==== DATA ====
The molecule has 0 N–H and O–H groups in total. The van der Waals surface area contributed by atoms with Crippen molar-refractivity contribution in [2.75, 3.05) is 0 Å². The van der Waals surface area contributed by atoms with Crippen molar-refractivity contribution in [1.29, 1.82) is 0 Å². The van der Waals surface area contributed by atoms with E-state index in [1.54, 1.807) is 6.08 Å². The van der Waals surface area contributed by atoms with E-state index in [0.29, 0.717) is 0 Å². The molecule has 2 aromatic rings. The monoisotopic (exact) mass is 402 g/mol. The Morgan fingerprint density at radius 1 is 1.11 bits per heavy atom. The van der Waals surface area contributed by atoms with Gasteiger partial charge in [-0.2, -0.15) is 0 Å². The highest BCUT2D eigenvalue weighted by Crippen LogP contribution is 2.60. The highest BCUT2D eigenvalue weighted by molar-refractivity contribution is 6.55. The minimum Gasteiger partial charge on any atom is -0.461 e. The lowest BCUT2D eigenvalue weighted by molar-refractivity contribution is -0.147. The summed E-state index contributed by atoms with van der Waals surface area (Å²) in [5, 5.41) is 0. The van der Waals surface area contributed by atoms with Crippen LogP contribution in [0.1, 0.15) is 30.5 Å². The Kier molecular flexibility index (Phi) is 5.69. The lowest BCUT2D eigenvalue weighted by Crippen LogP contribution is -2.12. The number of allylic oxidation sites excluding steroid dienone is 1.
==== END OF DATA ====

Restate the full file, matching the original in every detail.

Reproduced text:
The molecule has 0 N–H and O–H groups in total. The van der Waals surface area contributed by atoms with Crippen molar-refractivity contribution in [2.75, 3.05) is 0 Å². The van der Waals surface area contributed by atoms with Crippen molar-refractivity contribution in [1.29, 1.82) is 0 Å². The van der Waals surface area contributed by atoms with E-state index in [1.54, 1.807) is 6.08 Å². The van der Waals surface area contributed by atoms with E-state index in [0.29, 0.717) is 0 Å². The molecule has 2 aromatic rings. The monoisotopic (exact) mass is 402 g/mol. The Morgan fingerprint density at radius 1 is 1.11 bits per heavy atom. The van der Waals surface area contributed by atoms with Gasteiger partial charge in [-0.2, -0.15) is 0 Å². The highest BCUT2D eigenvalue weighted by Crippen LogP contribution is 2.60. The highest BCUT2D eigenvalue weighted by molar-refractivity contribution is 6.55. The minimum Gasteiger partial charge on any atom is -0.461 e. The lowest BCUT2D eigenvalue weighted by molar-refractivity contribution is -0.147. The summed E-state index contributed by atoms with van der Waals surface area (Å²) in [5, 5.41) is 0. The van der Waals surface area contributed by atoms with Crippen LogP contribution in [0.1, 0.15) is 30.5 Å². The Kier molecular flexibility index (Phi) is 5.69. The lowest BCUT2D eigenvalue weighted by Crippen LogP contribution is -2.12. The number of allylic oxidation sites excluding steroid dienone is 1.